Enemy of Debt - DIY Interior Painting: How It’s Done, and How Much You Can Save

Do It Yourself projects are a great way to save money, if you’re willing to put in a little sweat equity. Last week my father and I did exactly that by painting a living room in my home. If you’ve never painted a room before, the proposition of doing so may be a bit frightening. But as with most projects, it’s all about getting a little education about how to go about doing it. Since we’re all about helping each other save money here at Enemy Of Debt, I’m going to share the process of how I painted my living room.

Step 1: Move Your Stuff

To paint a room, you’re going to have to move everything away from the walls. Whether you plan to tackle the room one wall at a time, or the entire room at once, the process applies. The objects in the room to be painted can be moved temporarily into a separate room if possible, or you may find it easier to just slide everything to the center of the room. I use large plastic bins to hold nick-knacks that were hanging on the wall, or sitting on shelves.

Step 2: Remove Outlet and Light Switch Covers

Using a screwdriver, remove all outlet and switch covers in the path of your painting. To prevent losing them, I put all covers and screws into a gallon sized plastic bag.

Step 3: Tape Out

Run painter’s tape along baseboards, door and window frames, and anything else that you want to protect from paint. I personally do not put tape around outlets and switch covers, as you can easily paint close enough to those items to make the line not visible once the covers are reinstalled. You can put tape along the ceiling, however most people use an angled brush and “cut in” the paint slowly and carefully without tape.

Step 4: Trim

The first three steps are all prep work, but now it’s time to open the paint can. Using a brush, I recommend a 2” or 2.5” width, paint around the items protected by painters tape including the ceiling regardless of whether you taped it off or not.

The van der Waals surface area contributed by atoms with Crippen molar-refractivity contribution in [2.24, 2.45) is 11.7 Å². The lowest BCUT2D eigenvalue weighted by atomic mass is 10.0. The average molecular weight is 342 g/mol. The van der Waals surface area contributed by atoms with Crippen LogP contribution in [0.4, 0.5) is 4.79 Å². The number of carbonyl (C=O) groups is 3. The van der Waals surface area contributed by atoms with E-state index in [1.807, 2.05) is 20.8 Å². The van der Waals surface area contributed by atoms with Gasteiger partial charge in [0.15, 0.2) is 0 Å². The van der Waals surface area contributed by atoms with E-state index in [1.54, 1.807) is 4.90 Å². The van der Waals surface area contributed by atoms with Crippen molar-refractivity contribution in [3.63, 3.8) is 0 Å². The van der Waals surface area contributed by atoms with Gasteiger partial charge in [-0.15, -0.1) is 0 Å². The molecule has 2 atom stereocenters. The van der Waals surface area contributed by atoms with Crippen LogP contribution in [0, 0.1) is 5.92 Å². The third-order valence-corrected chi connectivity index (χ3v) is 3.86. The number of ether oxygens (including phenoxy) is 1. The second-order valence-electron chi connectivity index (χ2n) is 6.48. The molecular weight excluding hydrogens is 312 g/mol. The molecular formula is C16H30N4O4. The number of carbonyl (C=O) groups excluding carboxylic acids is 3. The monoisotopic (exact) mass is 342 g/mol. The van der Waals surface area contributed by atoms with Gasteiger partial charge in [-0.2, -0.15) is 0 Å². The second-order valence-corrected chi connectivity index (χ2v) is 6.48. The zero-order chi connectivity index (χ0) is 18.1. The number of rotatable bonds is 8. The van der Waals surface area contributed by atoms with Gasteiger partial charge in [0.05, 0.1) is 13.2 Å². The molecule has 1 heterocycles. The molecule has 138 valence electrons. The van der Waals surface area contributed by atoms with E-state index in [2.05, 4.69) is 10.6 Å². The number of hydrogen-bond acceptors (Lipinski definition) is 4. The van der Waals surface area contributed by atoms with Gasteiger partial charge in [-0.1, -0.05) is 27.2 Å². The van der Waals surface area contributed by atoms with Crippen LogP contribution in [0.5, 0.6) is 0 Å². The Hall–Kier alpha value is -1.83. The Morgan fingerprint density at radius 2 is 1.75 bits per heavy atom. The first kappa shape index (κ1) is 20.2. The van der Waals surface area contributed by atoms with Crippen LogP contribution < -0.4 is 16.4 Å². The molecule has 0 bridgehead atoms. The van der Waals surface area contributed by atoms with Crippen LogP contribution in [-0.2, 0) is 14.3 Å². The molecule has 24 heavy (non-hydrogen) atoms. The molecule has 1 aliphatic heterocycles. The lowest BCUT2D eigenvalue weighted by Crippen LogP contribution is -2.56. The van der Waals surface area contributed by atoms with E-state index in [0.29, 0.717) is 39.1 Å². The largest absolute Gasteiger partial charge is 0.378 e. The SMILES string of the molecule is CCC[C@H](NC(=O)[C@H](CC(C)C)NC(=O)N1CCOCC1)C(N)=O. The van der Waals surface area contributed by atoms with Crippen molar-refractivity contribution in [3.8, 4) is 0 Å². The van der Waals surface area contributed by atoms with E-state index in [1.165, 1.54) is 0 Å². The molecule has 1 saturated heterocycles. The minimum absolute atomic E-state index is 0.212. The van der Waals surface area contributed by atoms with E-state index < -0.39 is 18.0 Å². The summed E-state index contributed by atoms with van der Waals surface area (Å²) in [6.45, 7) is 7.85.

Step 5: Rolling

If things seemed to be going slowly up until now, your progress is about to accelerate. Get your paint tray and roller ready, this is the fun part. Apply paint to the walls using the roller, overlapping the trimmed paint getting as close as you feel comfortable to the painter’s tape. This will ensure as much of the wall as possible has the same texture from the roller.

Question: How many coats of paint are needed?


The answer to this question is subjective. Many people would say at least two coats are required. In reality, however, it depends upon how the paint covers, how good of a job you did applying the paint, and how perfect you want it to look. If you can see holes in the color, or some of the previous color shows through, then you may want another coat. Also, if you want as few of roller marks as possible you may want multiple coats.

However, if you don’t notice roller marks, and the paint covered well, one coat may be sufficient for you.

Step 6: Putting It All Back

Optimally you would wait 24 hours before removing the painter’s tape, otherwise it may pull paint off as well. Once the tape has been removed, the outlet and switch covers can be re-installed and all your objects put back to place.

Supply List

Now that we’ve described the overall painting process, natural questions to ask would be:

What supplies do I need to paint a room?

How much do the supplies cost?

Here’s a list of the supplies I purchased, and how much they cost:

Paint (2 gallons of paint, each costing $30): $60

9” Rolling Package (one pan, two rollers, two roller covers, one 2” brush): $20

4” Roller (for smaller spaces): $20

4” Roller Cover: $7

Drop Cloths (used old bed sheets): FREE

Painter’s Tape (several rolls): $10

Total: $117

Cost Savings

The going rate for a professional painter is anywhere between $25 to $100 an hour. For our estimation purposes let’s use a rate right in the middle of $62.50 per hour.

My father and I spent about 7 hours on the painting (not including moving things off the wall, and putting personal possessions back, which many painters will require you to do). Using our rate of $62.50 per hour, the cost to paint our room would have been:

Labor: $62.50 x 7 = $437.50

Paint: $60

Total : $497.50

By painting the room myself, I saved $380 and I have supplies to paint additional rooms in my home.

Doing your own painting isn’t difficult, but it is time consuming. But if you’re willing to put in the time, you can give your home a fresh new look at a fraction of the cost of hiring someone.

Do you do your own painting? Have you ever hired someone to paint for you? How much did it cost?

Copyright © Enemy of Debt

Show more